In June of that same year, my brother got sealed. As the officiator talked about the wonderful blessings he and his wife would receive, my insides liquefied in hot grief. My offering — my pure heart, my love for a remarkable man — none of it was sufficient. I had been officially excluded. I could not control my tears at the ceremony, so I sat in a back corner of the room snuffling, feeling self-absorbed in my misery.⋑ ⋑ ⋑

During the next twenty-five years I faced despair, isolation, and anger as an iconoclastic, faithful single woman, reminded frequently that our church seems to esteem motherhood and wifehood more than personhood. I hoped to be valued for staying and contributing, even without a husband or family, while carrying a huge hole in my heart.

When I was 55, I stopped at the Pleasant Grove Cemetery, a few miles north of Provo. My father and so many of his family members are buried there.

The cemetery is neither grand nor large. It’s in a modest neighborhood at the foot of Mount Timpanogos, which towers 7,000 feet over Utah Valley. The snow-covered peak against the bright blue sky was breathtaking — the mountain looked like a movie set, created for magnificent effect.

The earth in Utah has a particular, rich, old-fashioned smell. The generations of potatoes farmed there, cows and sheep fed there, and clear, clean snowfall that melted there were vivid in my nose as I looked up at the mountain and down at the graves of my grandmother and great-grandmother.

My grandmother, Virginia Bird Booth Poulson, used to climb Mount Timpanogos and then slide down the glacier on the other side. Raised by a bed-ridden mother, she was self-sufficient, practical, energetic, and cheerful. She had a great career as a department chair at BYU. She encouraged me to be independent and useful.

My great-grandmother Emma, her husband, and her lost children are buried nearby, commemorated on both sides of a single stone pillar.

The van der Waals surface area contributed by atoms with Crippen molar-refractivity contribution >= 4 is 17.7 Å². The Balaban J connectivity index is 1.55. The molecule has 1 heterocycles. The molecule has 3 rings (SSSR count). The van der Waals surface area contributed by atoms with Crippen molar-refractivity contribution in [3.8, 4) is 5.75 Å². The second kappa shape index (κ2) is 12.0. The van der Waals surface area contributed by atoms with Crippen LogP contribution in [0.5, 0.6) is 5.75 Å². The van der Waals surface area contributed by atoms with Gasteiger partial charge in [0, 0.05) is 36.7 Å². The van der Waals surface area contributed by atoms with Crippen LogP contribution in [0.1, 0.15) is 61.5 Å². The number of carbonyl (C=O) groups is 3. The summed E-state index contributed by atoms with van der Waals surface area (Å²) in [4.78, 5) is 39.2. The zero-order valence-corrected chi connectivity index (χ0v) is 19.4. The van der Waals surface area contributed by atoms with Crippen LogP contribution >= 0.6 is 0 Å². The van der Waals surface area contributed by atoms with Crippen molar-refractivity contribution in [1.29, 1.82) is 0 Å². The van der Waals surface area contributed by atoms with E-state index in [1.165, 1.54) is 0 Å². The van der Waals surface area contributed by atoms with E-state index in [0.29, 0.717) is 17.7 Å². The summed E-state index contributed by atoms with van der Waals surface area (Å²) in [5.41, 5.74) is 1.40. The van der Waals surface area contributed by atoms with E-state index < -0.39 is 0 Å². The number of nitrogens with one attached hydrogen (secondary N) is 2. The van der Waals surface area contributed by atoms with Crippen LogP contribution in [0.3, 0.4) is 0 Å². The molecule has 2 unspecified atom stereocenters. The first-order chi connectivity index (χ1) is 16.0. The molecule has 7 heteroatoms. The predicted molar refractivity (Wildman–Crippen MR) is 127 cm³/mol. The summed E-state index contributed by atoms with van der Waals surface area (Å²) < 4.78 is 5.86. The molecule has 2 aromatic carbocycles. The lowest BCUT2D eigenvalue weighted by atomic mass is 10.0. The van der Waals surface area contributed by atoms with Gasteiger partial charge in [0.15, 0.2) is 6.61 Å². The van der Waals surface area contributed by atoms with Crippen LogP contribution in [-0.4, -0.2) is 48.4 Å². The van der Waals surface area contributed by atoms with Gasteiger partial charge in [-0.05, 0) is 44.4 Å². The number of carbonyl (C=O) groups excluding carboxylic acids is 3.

In the shadow of the mountain, I felt the strength of these two resilient, determined, independent, faithful women. They lived with an immense, generative power because they had to, because they wanted to, because they were called to. For the first time, I saw that my dogged independence, my complicated strengths, and the refiner’s fire of my grief were consonant with theirs. And I felt that they saw me.

My skin started to tingle — I could feel their radiant courage in my veins. I could feel their fierce and beautiful love. “Am I not them?” I asked myself. “Are they not me? Aren’t I another in this line of singular, powerful, unbreakable women?”

Yes. Yes I am. Their examples show me exactly who I am meant to be. We are of the same blood, the same bones, the same earth. Our every moment in darkness delivered sacred gifts of resilience and grace. Their bright and fierce way of living is my birthright. ⋑

Lisa Poulson, who was once a tech industry badass, a grieving widow, and a faithful Mormon — all at the same time — is now a writer in San Francisco. | lisapoulson.com

This Essay was nominated for a 2021 Pushcart Prize.

“Remember Them Alive” by Annelise Duque 

Annelise Duque is a Filipino-American artist who explores cultural identity, heritage, and belonging in her photographs. Her work borrows from the aesthetics of mid-century home magazines and uses the symbol of the garden to seek connection and healing. Her work has been shown by The Utah Museum of Contemporary Arts, Tropical Contemporary, Rio Gallery, and Humble Arts Foundation. In 2019, she received a BFA from Brigham Young University. She is a 2021 Visual Arts Fellow with the Utah Division of Arts & Museums. @annelise.duque

More from Exponent II